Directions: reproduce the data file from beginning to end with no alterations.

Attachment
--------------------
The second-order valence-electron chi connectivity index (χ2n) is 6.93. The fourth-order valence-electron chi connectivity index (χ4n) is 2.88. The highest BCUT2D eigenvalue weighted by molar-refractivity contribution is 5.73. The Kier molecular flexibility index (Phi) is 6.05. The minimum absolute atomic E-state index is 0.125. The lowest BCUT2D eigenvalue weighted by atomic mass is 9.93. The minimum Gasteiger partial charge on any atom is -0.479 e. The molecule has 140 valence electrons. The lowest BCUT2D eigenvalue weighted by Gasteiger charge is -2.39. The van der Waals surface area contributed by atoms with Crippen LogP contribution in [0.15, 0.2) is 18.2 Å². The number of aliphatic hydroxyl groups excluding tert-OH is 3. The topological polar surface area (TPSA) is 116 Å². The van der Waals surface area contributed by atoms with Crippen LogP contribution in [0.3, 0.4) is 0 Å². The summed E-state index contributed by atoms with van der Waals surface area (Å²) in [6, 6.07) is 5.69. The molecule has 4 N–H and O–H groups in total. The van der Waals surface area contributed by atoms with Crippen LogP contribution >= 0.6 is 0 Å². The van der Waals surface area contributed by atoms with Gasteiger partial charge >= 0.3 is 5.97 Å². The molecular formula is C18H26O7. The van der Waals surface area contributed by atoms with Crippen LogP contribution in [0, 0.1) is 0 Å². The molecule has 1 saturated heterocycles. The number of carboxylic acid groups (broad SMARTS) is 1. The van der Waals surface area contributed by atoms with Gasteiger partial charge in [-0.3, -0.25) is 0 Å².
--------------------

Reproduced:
The second-order valence-electron chi connectivity index (χ2n) is 6.93. The fourth-order valence-electron chi connectivity index (χ4n) is 2.88. The highest BCUT2D eigenvalue weighted by molar-refractivity contribution is 5.73. The Kier molecular flexibility index (Phi) is 6.05. The minimum absolute atomic E-state index is 0.125. The lowest BCUT2D eigenvalue weighted by atomic mass is 9.93. The minimum Gasteiger partial charge on any atom is -0.479 e. The molecule has 140 valence electrons. The lowest BCUT2D eigenvalue weighted by Gasteiger charge is -2.39. The van der Waals surface area contributed by atoms with Crippen LogP contribution in [0.15, 0.2) is 18.2 Å². The number of aliphatic hydroxyl groups excluding tert-OH is 3. The topological polar surface area (TPSA) is 116 Å². The van der Waals surface area contributed by atoms with Crippen LogP contribution in [0.3, 0.4) is 0 Å². The summed E-state index contributed by atoms with van der Waals surface area (Å²) in [6, 6.07) is 5.69. The molecule has 4 N–H and O–H groups in total. The van der Waals surface area contributed by atoms with Crippen LogP contribution >= 0.6 is 0 Å². The van der Waals surface area contributed by atoms with Gasteiger partial charge >= 0.3 is 5.97 Å². The molecular formula is C18H26O7. The van der Waals surface area contributed by atoms with Crippen LogP contribution in [0, 0.1) is 0 Å². The molecule has 1 saturated heterocycles. The number of carboxylic acid groups (broad SMARTS) is 1. The van der Waals surface area contributed by atoms with Gasteiger partial charge in [-0.3, -0.25) is 0 Å².